My research project with IIAS, ‘Circus, Capital and the Global South: A History of the Present’, seeks to explore a rather recent phenomenon, the movement of trained circus performers from East African countries to South Asia, and its global socio-economic contexts. The central research questions would be the various trajectories of inequality, labour, livelihood and dignity that have set in motion this voyage and the globalised and homogenised forms of ethnicity, exhibition and race that shape this emergent itinerant performance domain. 

This exploration, I hope, would substantially contribute to understanding the Indian Ocean region as spaces of governance, mobility and experience from the perspective of the Global South. This is a complex and composite discourse interspersed with race, caste, migration, civil society, nation-state, children, animals, law, labour, body and performance, cutting across continental borders. 

Drawing upon my book- Jumbos and Jumping Devils: A Social History of Indian Circus (New Delhi: Oxford University Press, 2020) - the focus of the initial phase of this research was to look at how circuses and other entertainment sites in India became avenues of mobility for skilled performers like acrobats, jugglers and magicians from East Africa in the 21st century.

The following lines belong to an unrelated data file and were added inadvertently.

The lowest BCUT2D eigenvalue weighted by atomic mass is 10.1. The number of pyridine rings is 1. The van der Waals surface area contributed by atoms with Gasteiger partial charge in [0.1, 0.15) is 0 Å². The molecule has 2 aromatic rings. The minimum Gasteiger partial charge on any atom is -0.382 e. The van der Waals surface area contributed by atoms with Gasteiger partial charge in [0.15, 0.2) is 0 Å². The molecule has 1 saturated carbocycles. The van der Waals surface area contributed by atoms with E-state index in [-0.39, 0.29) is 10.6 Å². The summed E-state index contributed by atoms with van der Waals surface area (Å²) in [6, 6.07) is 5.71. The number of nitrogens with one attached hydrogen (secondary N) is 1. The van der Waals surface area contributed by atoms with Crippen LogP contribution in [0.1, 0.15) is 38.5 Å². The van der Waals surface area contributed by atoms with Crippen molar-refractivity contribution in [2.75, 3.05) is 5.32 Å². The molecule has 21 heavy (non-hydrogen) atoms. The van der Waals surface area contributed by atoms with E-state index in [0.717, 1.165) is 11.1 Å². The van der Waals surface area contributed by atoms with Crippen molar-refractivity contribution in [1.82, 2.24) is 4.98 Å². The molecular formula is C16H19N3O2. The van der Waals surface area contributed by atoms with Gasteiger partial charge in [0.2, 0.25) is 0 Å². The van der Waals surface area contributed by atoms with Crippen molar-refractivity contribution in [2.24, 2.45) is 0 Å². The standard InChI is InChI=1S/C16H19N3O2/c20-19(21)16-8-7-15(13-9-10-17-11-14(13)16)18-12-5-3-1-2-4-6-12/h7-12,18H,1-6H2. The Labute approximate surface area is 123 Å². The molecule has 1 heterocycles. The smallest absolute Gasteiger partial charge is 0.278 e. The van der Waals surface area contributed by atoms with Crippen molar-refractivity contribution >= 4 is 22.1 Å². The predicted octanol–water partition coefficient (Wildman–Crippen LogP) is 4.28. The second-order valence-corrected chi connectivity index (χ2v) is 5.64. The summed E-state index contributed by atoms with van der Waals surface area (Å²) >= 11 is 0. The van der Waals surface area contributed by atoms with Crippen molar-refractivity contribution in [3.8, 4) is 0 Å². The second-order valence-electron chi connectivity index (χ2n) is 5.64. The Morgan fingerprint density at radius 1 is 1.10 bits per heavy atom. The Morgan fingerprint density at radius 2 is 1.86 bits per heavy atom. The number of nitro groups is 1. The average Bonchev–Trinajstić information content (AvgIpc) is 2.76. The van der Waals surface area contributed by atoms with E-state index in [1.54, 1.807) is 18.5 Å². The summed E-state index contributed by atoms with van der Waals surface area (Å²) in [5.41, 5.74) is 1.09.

As the Mellon-Social Science Research Council Transregional Scholar (SSRC) at the Centre for Indian Studies in Africa (CISA), University of the Witwatersrand (July 2017- August 2018) and a Fulbright-Nehru fellow at Yale University, I have done extensive research on the contemporary movement of African acrobats across the Indian Ocean to South Asia: I am currently writing this book. I have also done extensive fieldwork in Kenya, Tanzania, Uganda, Ethiopia, South Africa, Bangladesh, Cambodia and Nepal. I organised an international conference, ‘Circus Histories and Theories’ (21-22 June 2018), at CISA with a focus on South Asia and Africa, regions that need much more research when it comes to circus studies.